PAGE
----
Adjusting the steering gear screw

Discussion in 'Technical' started by scooper77515, Dec 6, 2006.

  1. scooper77515

    scooper77515 Accepting Hand-me-downs Supporting Member

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    Does anyone know the "correct" way to adjust the screw in the top of the steering gear box?

    Mine is manual, in case it makes a difference.

    Are there specific directions, such as "straighten the wheel, torque to X, then back of Y turns, and lock down"?
  2. Jamie Miles

    Jamie Miles the road warrior Supporting Member

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    May try giving Earl a PM if you need any help. From what I've heard, the wheels do need to be exactly straight.
  3. ratio411

    ratio411 Member

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    The boxes are technically non-adjustable.
    The "adjuster" is preset from the factory and not supposed to be used.
    That is not to say you can't, however you should only move it very little.
    For details, someone wrote up a thread about it a year or so ago.
    I might be wrong, but I think it was dmhines.

    The adjuster forces the gears together, so remember, very little adjustment is available before you cause things to bind up and ruin the box.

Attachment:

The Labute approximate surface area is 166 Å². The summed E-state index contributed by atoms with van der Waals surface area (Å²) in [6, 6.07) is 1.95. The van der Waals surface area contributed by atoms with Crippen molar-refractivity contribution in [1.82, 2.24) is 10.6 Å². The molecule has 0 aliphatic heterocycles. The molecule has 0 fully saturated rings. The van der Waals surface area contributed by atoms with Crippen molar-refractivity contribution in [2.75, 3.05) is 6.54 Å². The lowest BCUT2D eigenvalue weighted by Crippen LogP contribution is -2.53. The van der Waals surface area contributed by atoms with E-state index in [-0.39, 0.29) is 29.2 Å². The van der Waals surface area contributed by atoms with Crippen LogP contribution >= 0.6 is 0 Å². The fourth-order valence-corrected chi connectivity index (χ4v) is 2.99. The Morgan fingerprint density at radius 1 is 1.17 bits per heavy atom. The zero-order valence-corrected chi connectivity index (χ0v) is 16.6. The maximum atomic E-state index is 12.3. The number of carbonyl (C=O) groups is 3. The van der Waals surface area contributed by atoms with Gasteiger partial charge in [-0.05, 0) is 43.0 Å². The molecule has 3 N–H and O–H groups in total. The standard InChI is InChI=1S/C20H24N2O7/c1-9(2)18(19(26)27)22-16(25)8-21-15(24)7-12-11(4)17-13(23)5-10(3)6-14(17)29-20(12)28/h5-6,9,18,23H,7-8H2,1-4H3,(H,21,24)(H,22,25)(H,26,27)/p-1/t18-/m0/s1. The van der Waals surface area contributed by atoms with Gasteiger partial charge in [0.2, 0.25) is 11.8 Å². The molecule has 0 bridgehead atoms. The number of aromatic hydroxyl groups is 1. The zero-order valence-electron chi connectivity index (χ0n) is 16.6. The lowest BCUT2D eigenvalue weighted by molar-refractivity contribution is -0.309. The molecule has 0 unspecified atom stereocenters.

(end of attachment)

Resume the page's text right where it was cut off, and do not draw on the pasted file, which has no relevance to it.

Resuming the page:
Good luck
    Dave
  4. T.L.

    T.L. Banned

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    I disagree. The adjuster is there so that it can be adjusted, to take up the slack as the gears wear. Obviously there is only so much "adjustment" attainable before the box needs to be replaced.

    Scoop;
    The correct method is to loosen the nut, and tighten the screw with a flat-tip screwdriver. Just turn it clockwise until it stops. Do not put torque on it, or you will cause binding of the gears. Turn the screw until it stops, then retighten the nut. You're done. It's easy, takes less than 5 minutes, and it makes no difference if it's manual or power steering...
  5. Fordmaster169

    Fordmaster169 Member

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    Ratio411 is correct. The adjuster is there for factory adjustment and when you do a rebuild. The reason I say this is that the most wear on the gears is at center with the wheels straight. As you go either way on the gear it will have less and less wear on it. So on a worn gear box if you adjust the slack out of the box at the center position it will get tighter and tighter as you turn the wheel and sometimes lock up. When you get a reman gear box from the parts store it has a red tag on it that says to please resist the urge to adjust the lash on the box. Hmmmm I wonder why that is.

    So a solution to the problem would be to turn the wheels all the way in one direction and adjust it the way that T.L. has stated so you will not run into any binding problems.
  6. 71gold

    71gold Frank Cooper Supporting Member

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    i disagree...the tight spot is in the center, that way it dosen't walk either way when going down the road..next!!!
    ...frank...:bouncy:
  7. Rick Book

    Rick Book Member

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    10-14 inch lbs